Wednesday, January 08, 2014

Christmas 2013.

I normally include my Christmas photos in my year-in-review posts, but this year I took so many that I felt like they needed a post of their own. I've become more committed to photographing (and sharing) life, so I took more photos than usual.

Christmas in Brisbane means bright, white hot days and warmer evenings. Both my family and Martin's family celebrate Christmas on Christmas Eve, not Christmas Day, but seeing as Martin and I can't be in two places at once, our celebrations were staggered over two days.

Dinner with Martin's family is always beautiful outside, where we can sit amongst the breeze and the glow of the sunset falls all around us. Before long, our tables are transformed by the dusk and the candlelight, highlighting gold and silver accents from bon-bons and baubles, spoons and forks. Martin's sister has styled everything beautifully, having a creative eye of her own; her handmade citronella & eucalyptus candles keep the mosquitoes away.

We feast and talk until it is time to go back inside, sitting around the tree as everyone's gifts are passed around. Coming from a family of seven, six children and his mother, our gatherings at Martin's house are always large and loud. Everybody's invited: family friends and neighbours and partners, and I love that his family always welcomes everyone with warm, open arms. Two year old Leo delights us with his laughter and his character, still growing and seeing the world with new and curious eyes.

The next morning, Martin and I load the car full of presents, overnight bags, ingredients for punch and the food he will make for my family; we make at least seven trips up and down the stairs of our small, cosy house. Our tree is not green, but white, a testament to our own unique lives.

Martin bakes sweet potato pie and makes us punch. Our young new bird, a budgie named Snow, that my sister gave my brother for Christmas, chirps away outside. We cut up summer fruits and mix cold macaroni salad, lighter options for this warm summer's day.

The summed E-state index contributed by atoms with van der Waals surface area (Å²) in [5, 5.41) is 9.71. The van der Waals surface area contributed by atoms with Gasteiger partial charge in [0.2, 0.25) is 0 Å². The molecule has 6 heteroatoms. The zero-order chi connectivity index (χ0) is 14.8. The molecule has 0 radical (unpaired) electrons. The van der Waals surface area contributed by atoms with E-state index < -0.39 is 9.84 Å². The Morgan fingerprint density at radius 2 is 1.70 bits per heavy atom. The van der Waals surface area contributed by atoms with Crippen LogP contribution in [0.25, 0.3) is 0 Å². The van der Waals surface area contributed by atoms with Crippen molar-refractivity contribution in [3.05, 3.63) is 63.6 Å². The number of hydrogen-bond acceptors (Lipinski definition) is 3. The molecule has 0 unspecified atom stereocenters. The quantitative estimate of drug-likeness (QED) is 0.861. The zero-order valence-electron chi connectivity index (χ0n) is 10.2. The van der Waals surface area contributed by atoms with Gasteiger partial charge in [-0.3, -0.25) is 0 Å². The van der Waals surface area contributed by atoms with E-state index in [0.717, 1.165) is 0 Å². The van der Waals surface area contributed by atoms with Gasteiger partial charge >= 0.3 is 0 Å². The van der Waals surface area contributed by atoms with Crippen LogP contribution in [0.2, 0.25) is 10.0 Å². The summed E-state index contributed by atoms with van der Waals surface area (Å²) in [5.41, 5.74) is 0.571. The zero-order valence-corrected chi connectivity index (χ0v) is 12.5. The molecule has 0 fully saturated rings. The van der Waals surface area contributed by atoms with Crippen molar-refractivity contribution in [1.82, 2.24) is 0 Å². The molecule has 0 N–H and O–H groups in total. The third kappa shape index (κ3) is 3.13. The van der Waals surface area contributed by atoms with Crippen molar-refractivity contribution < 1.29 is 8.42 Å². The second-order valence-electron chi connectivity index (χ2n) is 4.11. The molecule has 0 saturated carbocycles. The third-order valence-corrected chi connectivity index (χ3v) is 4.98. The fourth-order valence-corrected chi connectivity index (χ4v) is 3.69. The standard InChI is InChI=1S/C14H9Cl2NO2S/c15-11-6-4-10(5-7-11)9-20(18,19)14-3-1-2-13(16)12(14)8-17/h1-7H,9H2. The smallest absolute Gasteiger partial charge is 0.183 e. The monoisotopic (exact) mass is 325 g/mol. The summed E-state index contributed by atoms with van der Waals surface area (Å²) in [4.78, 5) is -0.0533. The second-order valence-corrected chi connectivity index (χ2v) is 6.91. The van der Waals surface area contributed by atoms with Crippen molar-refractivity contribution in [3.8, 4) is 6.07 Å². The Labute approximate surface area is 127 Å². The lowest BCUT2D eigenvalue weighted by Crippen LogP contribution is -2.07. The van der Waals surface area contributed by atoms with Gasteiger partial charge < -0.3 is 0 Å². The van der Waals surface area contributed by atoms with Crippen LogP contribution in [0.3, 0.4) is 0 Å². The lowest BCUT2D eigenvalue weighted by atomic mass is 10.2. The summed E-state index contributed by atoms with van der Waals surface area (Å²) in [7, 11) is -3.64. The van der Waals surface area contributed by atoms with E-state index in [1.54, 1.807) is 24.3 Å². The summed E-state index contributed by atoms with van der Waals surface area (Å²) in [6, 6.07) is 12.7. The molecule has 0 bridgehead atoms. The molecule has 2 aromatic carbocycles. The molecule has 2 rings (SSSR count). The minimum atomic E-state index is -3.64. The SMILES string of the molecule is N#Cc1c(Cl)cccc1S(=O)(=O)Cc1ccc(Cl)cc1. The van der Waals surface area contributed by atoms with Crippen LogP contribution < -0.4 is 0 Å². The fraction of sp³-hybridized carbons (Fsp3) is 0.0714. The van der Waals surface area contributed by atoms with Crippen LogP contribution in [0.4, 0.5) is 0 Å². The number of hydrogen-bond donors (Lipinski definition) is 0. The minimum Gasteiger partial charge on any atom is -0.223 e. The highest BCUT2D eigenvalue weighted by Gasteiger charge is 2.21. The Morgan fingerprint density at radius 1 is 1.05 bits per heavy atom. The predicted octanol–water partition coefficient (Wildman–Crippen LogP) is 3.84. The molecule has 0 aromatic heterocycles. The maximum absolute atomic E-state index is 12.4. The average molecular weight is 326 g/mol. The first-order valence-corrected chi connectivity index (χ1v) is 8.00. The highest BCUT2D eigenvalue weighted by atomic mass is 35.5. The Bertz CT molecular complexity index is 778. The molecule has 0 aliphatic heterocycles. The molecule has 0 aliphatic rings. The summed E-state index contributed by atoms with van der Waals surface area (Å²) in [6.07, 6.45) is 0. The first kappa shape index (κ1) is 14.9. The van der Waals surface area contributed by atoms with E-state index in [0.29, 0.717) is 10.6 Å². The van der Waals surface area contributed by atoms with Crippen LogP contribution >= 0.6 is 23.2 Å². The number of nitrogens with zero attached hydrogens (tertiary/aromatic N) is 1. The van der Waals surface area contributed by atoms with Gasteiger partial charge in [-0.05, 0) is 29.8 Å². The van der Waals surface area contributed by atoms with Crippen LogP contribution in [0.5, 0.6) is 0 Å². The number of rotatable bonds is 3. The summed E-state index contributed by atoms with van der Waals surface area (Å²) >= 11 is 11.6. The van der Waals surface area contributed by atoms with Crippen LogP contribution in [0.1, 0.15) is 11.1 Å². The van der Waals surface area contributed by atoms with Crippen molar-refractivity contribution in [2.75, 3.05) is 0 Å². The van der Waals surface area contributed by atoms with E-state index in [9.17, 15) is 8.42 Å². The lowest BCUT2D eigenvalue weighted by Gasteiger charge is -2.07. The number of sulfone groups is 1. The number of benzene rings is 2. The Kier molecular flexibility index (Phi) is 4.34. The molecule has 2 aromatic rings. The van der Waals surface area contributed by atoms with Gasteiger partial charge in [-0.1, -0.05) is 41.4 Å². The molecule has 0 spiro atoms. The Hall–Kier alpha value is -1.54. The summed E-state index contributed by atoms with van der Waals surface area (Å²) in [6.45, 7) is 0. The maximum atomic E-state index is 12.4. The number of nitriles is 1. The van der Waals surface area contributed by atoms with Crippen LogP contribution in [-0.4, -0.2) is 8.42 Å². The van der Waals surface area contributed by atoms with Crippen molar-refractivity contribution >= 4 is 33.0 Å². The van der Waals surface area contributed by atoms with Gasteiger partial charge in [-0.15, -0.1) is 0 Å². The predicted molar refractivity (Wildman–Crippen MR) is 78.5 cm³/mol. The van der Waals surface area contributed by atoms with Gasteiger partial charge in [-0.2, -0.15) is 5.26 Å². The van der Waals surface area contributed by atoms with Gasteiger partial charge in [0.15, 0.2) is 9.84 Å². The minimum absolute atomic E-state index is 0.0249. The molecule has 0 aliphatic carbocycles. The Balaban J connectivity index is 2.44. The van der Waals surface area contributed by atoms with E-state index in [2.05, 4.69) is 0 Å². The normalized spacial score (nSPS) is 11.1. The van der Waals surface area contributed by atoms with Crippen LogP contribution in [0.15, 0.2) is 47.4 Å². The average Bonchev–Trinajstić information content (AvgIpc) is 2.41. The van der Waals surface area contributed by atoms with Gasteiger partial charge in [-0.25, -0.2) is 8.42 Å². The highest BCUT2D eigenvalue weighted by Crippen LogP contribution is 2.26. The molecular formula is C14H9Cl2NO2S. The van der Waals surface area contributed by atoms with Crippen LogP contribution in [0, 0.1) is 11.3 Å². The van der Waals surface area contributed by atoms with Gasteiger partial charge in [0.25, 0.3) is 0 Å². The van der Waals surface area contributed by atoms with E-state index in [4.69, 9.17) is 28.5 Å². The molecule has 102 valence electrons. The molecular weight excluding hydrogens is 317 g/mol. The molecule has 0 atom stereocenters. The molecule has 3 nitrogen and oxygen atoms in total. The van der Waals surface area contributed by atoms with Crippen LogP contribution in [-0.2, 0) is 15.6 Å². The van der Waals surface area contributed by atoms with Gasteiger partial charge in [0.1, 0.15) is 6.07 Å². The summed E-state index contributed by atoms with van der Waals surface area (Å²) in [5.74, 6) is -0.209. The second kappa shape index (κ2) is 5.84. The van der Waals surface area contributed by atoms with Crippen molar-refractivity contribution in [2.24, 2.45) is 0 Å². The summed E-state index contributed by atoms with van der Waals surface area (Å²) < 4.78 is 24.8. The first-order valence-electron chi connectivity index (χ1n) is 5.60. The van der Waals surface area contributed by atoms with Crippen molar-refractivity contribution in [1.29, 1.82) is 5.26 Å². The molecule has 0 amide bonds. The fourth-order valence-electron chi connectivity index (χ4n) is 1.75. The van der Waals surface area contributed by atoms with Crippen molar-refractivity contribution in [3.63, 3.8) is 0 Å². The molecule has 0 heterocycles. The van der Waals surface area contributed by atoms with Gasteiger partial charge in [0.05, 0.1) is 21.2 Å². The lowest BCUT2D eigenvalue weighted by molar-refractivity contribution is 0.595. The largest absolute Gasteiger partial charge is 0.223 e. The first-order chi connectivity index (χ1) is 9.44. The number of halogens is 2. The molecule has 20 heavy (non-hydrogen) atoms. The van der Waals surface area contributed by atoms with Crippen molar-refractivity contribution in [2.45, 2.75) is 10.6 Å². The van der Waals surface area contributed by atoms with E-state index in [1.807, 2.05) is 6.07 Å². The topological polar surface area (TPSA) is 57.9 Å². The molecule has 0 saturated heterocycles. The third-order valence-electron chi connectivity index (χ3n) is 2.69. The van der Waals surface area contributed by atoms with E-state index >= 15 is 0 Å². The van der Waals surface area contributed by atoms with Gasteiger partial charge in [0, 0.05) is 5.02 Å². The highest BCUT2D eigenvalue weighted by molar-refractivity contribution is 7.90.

Our family has never been one for heavy food and we are small, fitting only a little into our bellies; but Martin buys a big, organic, locally sourced ham from Byron Bay for us to share, glazed with honey and whiskey and oranges, and my mother cooks a small chicken with roast potatoes—our nod to traditional Christmas meals, even though we are far from a traditional Australian family. I write quickly with a brush pen at the table, putting together place cards for each guest as I do every year.

Soon, it's dessert. We have Czech Christmas cookies Martin's mother makes by hand, by the kilogram, every year; we have petite caramel tarts, something my mother has known how to bake since we lived in The Philippines. I think it is a family recipe. We have ube cake, a traditional Filipino dessert, given to us by one of our neighbours—it is made of sweet purple yam, commonly used in The Philippines.

Finally, we open presents. Every Christmas, my mission is to buy everything before December (I hate the shops at this time of year), and to make sure each gift is thoughtful, rather than extravagant; personal, rather than meaningless.

As my parents open their gifts, my brother brings out Santa hats labelled with "Mum" and "Dad", the letters each meticulously cut out and glued to the hat by his very own hands. My siblings and I gift my father a silver, miniature Christmas tree adorned with money—he is hard to buy for, but has a lot of fun with quirky gifts, even if they are, in the end, money.

I give him and my mother square prints that sit in a neat wooden block for their living room table and a photo of us that we took in January last year, where we sat in identical positions to our first professional family photo, taken when we were still living in New Zealand in 1997.

We finish our Christmas Day in the pool, cooling off as the humidity leaves the air. This year my father has strung up wonderful lights all along the tall hedges that line our backyard; hedges that he and my mother planted carefully by hand 12 years ago when we first built our home.

There has always been so much nature here, and I think this is why I love plants so much. Martin makes everyone pancakes for breakfast and we laze about on Boxing Day, staying cool indoors, until Martin and I go back to our own home, where we are graced by a wondrous sunset.

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